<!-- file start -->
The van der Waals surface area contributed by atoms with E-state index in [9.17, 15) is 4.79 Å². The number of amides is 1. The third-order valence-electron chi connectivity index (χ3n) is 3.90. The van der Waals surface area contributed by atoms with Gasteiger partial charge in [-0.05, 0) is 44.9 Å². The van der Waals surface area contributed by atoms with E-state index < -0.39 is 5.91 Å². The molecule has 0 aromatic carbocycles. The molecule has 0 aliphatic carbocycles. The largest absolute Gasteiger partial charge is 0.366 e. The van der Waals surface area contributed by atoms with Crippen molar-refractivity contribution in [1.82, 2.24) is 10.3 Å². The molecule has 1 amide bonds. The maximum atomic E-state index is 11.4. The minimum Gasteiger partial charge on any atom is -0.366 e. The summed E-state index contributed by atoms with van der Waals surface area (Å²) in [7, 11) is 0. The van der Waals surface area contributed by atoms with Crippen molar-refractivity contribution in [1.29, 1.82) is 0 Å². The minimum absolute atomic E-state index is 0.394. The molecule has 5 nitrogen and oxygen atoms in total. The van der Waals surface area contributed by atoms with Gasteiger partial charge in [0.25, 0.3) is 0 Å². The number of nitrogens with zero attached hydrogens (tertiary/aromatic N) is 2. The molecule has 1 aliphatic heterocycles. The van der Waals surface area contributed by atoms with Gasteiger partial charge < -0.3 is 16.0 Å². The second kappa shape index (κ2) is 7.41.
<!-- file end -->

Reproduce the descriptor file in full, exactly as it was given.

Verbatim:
The van der Waals surface area contributed by atoms with E-state index in [9.17, 15) is 4.79 Å². The number of amides is 1. The third-order valence-electron chi connectivity index (χ3n) is 3.90. The van der Waals surface area contributed by atoms with Gasteiger partial charge in [-0.05, 0) is 44.9 Å². The van der Waals surface area contributed by atoms with E-state index < -0.39 is 5.91 Å². The molecule has 0 aromatic carbocycles. The molecule has 0 aliphatic carbocycles. The largest absolute Gasteiger partial charge is 0.366 e. The van der Waals surface area contributed by atoms with Crippen molar-refractivity contribution in [1.82, 2.24) is 10.3 Å². The molecule has 1 amide bonds. The maximum atomic E-state index is 11.4. The minimum Gasteiger partial charge on any atom is -0.366 e. The summed E-state index contributed by atoms with van der Waals surface area (Å²) in [7, 11) is 0. The van der Waals surface area contributed by atoms with Crippen molar-refractivity contribution in [1.29, 1.82) is 0 Å². The minimum absolute atomic E-state index is 0.394. The molecule has 5 nitrogen and oxygen atoms in total. The van der Waals surface area contributed by atoms with Gasteiger partial charge in [0.25, 0.3) is 0 Å². The number of nitrogens with zero attached hydrogens (tertiary/aromatic N) is 2. The molecule has 1 aliphatic heterocycles. The van der Waals surface area contributed by atoms with Gasteiger partial charge < -0.3 is 16.0 Å². The second kappa shape index (κ2) is 7.41.